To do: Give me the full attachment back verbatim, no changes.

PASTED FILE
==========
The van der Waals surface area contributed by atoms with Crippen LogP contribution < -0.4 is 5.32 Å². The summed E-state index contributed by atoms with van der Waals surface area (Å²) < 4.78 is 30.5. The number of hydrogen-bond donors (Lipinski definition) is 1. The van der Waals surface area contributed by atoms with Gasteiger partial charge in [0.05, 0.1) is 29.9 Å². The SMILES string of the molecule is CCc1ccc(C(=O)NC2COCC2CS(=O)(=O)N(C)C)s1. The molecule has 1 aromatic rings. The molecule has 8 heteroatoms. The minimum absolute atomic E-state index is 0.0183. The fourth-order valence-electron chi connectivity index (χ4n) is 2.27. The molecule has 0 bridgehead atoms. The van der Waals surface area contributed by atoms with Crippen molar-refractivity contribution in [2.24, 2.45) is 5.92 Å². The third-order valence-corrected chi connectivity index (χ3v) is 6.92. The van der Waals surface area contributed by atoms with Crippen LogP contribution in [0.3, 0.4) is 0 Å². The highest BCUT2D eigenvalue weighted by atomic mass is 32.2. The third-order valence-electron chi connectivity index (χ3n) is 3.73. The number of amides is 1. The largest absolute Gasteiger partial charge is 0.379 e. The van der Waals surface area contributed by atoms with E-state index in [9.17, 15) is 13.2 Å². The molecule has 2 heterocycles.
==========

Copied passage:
The van der Waals surface area contributed by atoms with Crippen LogP contribution < -0.4 is 5.32 Å². The summed E-state index contributed by atoms with van der Waals surface area (Å²) < 4.78 is 30.5. The number of hydrogen-bond donors (Lipinski definition) is 1. The van der Waals surface area contributed by atoms with Gasteiger partial charge in [0.05, 0.1) is 29.9 Å². The SMILES string of the molecule is CCc1ccc(C(=O)NC2COCC2CS(=O)(=O)N(C)C)s1. The molecule has 1 aromatic rings. The molecule has 8 heteroatoms. The minimum absolute atomic E-state index is 0.0183. The fourth-order valence-electron chi connectivity index (χ4n) is 2.27. The molecule has 0 bridgehead atoms. The van der Waals surface area contributed by atoms with Crippen molar-refractivity contribution in [2.24, 2.45) is 5.92 Å². The third-order valence-corrected chi connectivity index (χ3v) is 6.92. The van der Waals surface area contributed by atoms with Crippen LogP contribution in [0.3, 0.4) is 0 Å². The highest BCUT2D eigenvalue weighted by atomic mass is 32.2. The third-order valence-electron chi connectivity index (χ3n) is 3.73. The number of amides is 1. The largest absolute Gasteiger partial charge is 0.379 e. The van der Waals surface area contributed by atoms with E-state index in [9.17, 15) is 13.2 Å². The molecule has 2 heterocycles.